Making new friends at school…with your feelings
I am sitting in my office staring at a list of “71 Kindergarten Readiness Skills”. As I scan the sheet, even I am intimated by the amount of information required to start kindergarten! Matching, alphabet identification, sorting, shapes and patterns fill the list. Yet, for all the readiness I see very little about social interaction and NOTHING about emotions. I look across to a deflated and scared mom whose child is struggling to reach the goals.
As children progress and develop we tend to skip the feelings needed to learn. We shut down mad, sad and scared in favor of writing one’s name or sitting at circle. What would happen if, instead, we took the time to invite mad, sad and scared to join our circle and, better yet, figured out how to be friends with them?
As a teacher turned play therapist, I am astounded by the lack of importance placed around emotional awareness. Development has become synonymous with cognitive intelligence. But in our quest to raise smart children, we have seriously missed the mark. We have ignored the foundation of all learning and development: feelings. To say feelings play a minor role in learning would be foolish. The importance of emotions in all areas of development is unavoidable.
Learning to handle our core emotions opens up a world of opportunity in the brain. Max, for example, has a total meltdown around not figuring out a math problem. This tells us that he is not only struggling in math but also in the subject of feelings. If the brain perceives that it cannot handle feeling sad or disappointed around not understanding a concept, it is going to hijack any chance of learning. There is no way on God’s green earth Max is going to understand a complex math problem when his brain is experiencing distress around being sad about the possible outcomes. On a neurological level, Max is experiencing a level of fight or flight that does not leave room for complex thinking. The meltdown is inevitable. And the math problem has to wait.
In order to play the developmental game, we have to be able to be friends with our emotions, even the sad, gross, icky ones we would rather ignore. Mad, Sad and Scared get to come to class too. Because, chances are, they are going to have a lot to say about the new spelling word on the board you can’t seem to remember. The examples are endless, yet the principle is the same. In order to learn and develop to our highest potential we need to be able to understand and cope with our emotions.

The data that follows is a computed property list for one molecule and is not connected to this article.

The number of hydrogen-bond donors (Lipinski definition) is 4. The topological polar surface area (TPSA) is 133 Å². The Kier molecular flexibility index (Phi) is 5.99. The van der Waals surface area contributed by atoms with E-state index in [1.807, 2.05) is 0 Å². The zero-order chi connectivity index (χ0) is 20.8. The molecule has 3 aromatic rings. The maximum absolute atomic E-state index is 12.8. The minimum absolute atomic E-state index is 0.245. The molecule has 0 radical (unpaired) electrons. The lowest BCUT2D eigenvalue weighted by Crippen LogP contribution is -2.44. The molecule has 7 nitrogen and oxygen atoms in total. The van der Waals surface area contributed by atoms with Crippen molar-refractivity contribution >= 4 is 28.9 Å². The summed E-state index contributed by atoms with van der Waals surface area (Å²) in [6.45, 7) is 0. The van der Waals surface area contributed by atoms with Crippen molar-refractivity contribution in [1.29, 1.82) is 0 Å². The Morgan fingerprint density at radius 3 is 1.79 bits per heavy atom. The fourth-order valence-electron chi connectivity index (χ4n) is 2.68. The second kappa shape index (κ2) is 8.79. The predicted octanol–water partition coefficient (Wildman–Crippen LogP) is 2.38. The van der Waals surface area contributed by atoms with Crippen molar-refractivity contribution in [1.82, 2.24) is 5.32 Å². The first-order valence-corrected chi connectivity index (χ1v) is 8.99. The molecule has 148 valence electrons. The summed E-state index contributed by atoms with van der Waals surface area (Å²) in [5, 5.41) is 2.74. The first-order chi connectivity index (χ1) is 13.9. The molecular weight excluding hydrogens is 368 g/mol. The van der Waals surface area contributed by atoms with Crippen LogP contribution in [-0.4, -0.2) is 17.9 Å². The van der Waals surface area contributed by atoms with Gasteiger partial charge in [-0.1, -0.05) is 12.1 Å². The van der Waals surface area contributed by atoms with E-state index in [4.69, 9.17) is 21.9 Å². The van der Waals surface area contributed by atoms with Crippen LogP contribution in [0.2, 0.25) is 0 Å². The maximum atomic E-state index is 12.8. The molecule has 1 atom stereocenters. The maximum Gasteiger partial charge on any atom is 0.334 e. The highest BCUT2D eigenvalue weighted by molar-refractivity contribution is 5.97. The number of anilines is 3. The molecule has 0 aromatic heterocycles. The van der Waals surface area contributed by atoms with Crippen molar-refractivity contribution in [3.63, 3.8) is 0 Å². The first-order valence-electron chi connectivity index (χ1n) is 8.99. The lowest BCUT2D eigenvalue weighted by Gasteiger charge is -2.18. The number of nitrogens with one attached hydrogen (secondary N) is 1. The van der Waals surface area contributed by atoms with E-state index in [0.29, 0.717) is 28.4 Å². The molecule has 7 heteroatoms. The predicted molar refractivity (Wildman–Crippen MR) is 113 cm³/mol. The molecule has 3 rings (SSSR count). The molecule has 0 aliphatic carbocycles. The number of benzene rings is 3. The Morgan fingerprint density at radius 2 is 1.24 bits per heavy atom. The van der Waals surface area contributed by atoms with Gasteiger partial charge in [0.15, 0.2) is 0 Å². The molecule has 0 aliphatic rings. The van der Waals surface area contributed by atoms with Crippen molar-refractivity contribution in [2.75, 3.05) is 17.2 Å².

Let me make a clarifying point here. Understanding and coping with our feelings is not the same as being happy and even tempered all the time. It actually is the opposite. It means letting your child get mad, scared and even sad. Once these feelings are no longer seen as a threat, we can learn, grow and thrive.
Want less meltdowns, better relationships and higher school performance? Make friends with the feelings. The allowance of feelings is the keystone to remembering that spelling word, or figuring out the math problem. Just look at the brain. When our emotions are seen as tolerable we are not walking through the world in a distressed survival state. We can turn on our thinking brain to try and figure out the equation rather than get hijacked by the emotions and fall into a puddle on the floor.
The friendship your child makes with their emotions early in life will follow them through life. They will get to be sad when they get left out of a game, scared when they start a new class and even mad when they have to put away the video games. The difference? Your child can see their feelings as tolerable and in turn the feelings are less intense and less lengthy.
Worried your child is not emotionally ready? It is never too late to start! As a parent or caregiver, you get to set the tone of tolerance. By allowing and even encouraging your child to invite some of the harder emotions to play, you are telling them their brain no longer needs to respond to them as a threat. The saying goes: Keep your friends close and your enemies closer. Those unpleasant, loud, difficult emotions are less of an enemy when encouraged. Validate the hard feelings and let that set the stage for success.